Dynamic repo support was added for the usecase of multiple dynamically setup repos, so yes.

May I clarify what constitutes a database in this context? For example, a Postgres server can host multiple databases and therefore only one Repo would be necessary. But perhaps you are referring to different servers (rather than databases) which would require multiple Repos.

Ah, yes. It might need to run in different servers, yes.

Ah, I see. Why do you think this is best that put_dynamic_repo at the beginning of the request, which would affect all Ecto calls?

Because this will leave the current dynamic repo for processes intact. You could skip it if you’re not using Ecto directly anymore. Otherwise afaik this is all you can do using public api.

My clients are currently doing the same things. I did an initial sketch of this, and our current draft is to use a small wrapper around put_dynamic_repo at the top-level context functions. Basically each top-level context function would have to do something like Tenant.with(tenant_id, fn -> do_something end). Given their usage patterns, perhaps we end up setting a global default from some phoenix plug or absinthe middleware, b/c a single request handler doesn’t have to deal with multiple tenants, so there should be no risk in working with a wrong db.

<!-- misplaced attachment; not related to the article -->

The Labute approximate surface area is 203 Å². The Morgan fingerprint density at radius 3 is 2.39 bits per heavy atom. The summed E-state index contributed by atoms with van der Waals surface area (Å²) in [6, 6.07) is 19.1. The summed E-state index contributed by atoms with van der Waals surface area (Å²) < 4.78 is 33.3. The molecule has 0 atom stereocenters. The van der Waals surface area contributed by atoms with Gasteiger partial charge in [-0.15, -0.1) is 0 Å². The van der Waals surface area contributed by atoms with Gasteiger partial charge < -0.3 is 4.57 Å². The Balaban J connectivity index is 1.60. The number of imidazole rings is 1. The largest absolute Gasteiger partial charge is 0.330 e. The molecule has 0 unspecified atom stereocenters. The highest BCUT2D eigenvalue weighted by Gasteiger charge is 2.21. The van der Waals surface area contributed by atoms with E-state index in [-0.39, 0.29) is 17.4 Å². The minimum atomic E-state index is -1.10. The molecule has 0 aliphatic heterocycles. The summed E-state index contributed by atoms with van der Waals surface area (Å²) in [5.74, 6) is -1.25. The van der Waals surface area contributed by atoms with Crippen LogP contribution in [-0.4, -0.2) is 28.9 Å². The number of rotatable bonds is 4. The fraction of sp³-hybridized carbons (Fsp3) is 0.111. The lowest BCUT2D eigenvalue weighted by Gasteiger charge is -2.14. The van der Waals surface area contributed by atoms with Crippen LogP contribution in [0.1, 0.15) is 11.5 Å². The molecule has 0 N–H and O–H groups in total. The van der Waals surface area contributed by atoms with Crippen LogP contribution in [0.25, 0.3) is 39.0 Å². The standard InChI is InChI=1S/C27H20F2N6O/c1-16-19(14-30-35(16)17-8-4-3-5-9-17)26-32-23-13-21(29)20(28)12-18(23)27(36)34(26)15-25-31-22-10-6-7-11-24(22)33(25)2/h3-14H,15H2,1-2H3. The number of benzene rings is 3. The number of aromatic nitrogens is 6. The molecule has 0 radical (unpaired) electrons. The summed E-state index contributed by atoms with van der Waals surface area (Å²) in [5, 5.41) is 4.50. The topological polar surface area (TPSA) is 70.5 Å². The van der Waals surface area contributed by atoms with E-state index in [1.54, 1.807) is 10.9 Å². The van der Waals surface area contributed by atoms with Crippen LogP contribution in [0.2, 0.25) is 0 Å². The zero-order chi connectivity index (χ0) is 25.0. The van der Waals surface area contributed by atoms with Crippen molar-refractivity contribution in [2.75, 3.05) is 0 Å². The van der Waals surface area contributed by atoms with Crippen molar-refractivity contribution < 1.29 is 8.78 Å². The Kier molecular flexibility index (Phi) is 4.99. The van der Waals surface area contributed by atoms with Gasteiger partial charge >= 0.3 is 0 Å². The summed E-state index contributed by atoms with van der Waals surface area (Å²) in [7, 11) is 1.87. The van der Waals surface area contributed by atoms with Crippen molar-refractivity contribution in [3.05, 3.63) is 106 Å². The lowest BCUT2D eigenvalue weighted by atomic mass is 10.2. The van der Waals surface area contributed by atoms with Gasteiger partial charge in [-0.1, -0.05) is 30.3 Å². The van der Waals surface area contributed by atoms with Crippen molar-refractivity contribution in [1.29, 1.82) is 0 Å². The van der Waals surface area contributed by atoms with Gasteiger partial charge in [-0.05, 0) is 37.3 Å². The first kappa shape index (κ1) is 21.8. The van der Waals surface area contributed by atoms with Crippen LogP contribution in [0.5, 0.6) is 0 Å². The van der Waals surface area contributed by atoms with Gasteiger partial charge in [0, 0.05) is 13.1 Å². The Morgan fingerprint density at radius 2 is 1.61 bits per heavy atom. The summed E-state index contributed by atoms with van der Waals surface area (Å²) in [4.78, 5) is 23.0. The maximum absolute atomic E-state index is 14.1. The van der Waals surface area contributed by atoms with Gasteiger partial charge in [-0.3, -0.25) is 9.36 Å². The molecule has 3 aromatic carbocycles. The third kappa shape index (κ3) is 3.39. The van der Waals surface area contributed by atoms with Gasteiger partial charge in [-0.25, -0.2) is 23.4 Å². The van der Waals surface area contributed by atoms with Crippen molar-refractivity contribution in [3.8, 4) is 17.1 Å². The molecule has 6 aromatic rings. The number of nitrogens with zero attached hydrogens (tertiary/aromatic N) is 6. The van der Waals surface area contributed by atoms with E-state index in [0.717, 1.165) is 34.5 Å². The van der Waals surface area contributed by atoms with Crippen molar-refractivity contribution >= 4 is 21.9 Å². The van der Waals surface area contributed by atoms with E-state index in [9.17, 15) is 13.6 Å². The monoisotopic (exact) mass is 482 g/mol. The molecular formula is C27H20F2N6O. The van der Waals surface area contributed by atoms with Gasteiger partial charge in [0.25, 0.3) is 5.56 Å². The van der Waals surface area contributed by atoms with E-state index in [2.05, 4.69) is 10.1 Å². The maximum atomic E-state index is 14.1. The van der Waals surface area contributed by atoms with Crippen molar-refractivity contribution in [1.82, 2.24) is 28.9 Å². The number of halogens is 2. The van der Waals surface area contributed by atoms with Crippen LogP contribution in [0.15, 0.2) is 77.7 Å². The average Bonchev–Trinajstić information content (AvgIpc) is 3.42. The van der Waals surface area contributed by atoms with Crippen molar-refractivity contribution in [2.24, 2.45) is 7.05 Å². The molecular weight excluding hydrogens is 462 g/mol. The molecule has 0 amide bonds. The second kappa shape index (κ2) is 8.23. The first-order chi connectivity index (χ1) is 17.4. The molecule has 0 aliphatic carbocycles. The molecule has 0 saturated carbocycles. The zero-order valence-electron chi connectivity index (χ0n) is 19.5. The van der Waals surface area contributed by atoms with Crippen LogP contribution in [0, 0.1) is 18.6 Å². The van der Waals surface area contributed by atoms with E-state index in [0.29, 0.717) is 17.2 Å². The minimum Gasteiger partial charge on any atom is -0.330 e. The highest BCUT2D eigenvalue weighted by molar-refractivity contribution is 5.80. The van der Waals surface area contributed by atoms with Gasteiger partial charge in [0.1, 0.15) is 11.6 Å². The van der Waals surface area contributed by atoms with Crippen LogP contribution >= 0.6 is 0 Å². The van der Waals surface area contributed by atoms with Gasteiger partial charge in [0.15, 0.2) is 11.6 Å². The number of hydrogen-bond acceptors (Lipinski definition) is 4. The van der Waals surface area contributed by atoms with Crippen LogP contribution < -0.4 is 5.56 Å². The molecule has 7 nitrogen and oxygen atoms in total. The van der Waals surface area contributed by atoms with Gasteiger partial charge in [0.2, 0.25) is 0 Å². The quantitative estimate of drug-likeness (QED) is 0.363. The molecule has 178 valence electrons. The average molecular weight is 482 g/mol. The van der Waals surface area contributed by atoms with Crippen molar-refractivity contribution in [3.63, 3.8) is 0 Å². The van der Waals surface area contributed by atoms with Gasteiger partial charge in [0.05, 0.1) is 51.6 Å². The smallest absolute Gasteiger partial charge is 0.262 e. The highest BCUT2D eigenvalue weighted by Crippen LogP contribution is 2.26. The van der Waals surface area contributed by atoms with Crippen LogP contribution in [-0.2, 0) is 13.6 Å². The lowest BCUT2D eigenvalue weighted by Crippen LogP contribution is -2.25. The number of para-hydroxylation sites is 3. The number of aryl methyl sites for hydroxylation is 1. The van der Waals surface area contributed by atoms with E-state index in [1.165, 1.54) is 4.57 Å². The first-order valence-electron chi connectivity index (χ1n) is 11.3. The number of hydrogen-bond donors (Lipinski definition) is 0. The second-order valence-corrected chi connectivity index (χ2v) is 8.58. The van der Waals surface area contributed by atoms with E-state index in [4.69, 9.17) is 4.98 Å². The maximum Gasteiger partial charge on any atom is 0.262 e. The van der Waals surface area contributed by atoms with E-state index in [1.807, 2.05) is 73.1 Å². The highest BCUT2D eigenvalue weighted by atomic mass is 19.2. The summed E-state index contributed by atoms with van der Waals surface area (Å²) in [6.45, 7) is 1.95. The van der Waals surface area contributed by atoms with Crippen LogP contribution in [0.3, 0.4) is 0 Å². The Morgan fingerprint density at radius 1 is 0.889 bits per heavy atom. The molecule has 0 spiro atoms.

As an aside, there was a small bug in EctoSandbox which didn’t honor the dynamic_repo setting. The fix has been merged and I think it will be included in the upcoming Ecto 3.5.0.


Exactly, that was my thought process. My main concern is the fact that any sub process does not use the dynamic_repo. That’s why the wrapper you mention might be a good option, even though it’s more code to write every time.

This is a bit annoying but I’m not particularly worried about it, because there’s no global default, so failing to set the repo will raise an exception, and this should be caught by tests.

How do you ensure that there is no global default? At the supervisor level?